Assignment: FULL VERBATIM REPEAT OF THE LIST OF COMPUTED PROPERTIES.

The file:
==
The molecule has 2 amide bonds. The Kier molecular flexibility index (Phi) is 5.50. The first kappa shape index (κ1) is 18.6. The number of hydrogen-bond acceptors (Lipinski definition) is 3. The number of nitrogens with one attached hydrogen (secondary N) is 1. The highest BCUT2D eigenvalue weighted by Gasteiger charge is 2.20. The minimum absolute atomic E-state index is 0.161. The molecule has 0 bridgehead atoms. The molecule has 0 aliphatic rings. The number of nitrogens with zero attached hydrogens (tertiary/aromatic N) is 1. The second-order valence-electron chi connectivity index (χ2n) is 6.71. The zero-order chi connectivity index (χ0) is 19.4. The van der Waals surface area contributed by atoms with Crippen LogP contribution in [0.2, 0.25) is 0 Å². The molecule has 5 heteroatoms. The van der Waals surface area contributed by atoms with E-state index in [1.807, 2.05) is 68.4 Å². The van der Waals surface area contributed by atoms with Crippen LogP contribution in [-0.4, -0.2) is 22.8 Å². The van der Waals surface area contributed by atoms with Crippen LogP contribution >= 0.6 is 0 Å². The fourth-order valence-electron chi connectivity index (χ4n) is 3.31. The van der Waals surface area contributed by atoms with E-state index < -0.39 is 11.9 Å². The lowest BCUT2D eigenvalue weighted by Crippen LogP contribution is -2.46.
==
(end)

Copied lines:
The molecule has 2 amide bonds. The Kier molecular flexibility index (Phi) is 5.50. The first kappa shape index (κ1) is 18.6. The number of hydrogen-bond acceptors (Lipinski definition) is 3. The number of nitrogens with one attached hydrogen (secondary N) is 1. The highest BCUT2D eigenvalue weighted by Gasteiger charge is 2.20. The minimum absolute atomic E-state index is 0.161. The molecule has 0 bridgehead atoms. The molecule has 0 aliphatic rings. The number of nitrogens with zero attached hydrogens (tertiary/aromatic N) is 1. The second-order valence-electron chi connectivity index (χ2n) is 6.71. The zero-order chi connectivity index (χ0) is 19.4. The van der Waals surface area contributed by atoms with Crippen LogP contribution in [0.2, 0.25) is 0 Å². The molecule has 5 heteroatoms. The van der Waals surface area contributed by atoms with E-state index in [1.807, 2.05) is 68.4 Å². The van der Waals surface area contributed by atoms with Crippen LogP contribution in [-0.4, -0.2) is 22.8 Å². The van der Waals surface area contributed by atoms with Crippen LogP contribution >= 0.6 is 0 Å². The fourth-order valence-electron chi connectivity index (χ4n) is 3.31. The van der Waals surface area contributed by atoms with E-state index < -0.39 is 11.9 Å². The lowest BCUT2D eigenvalue weighted by Crippen LogP contribution is -2.46.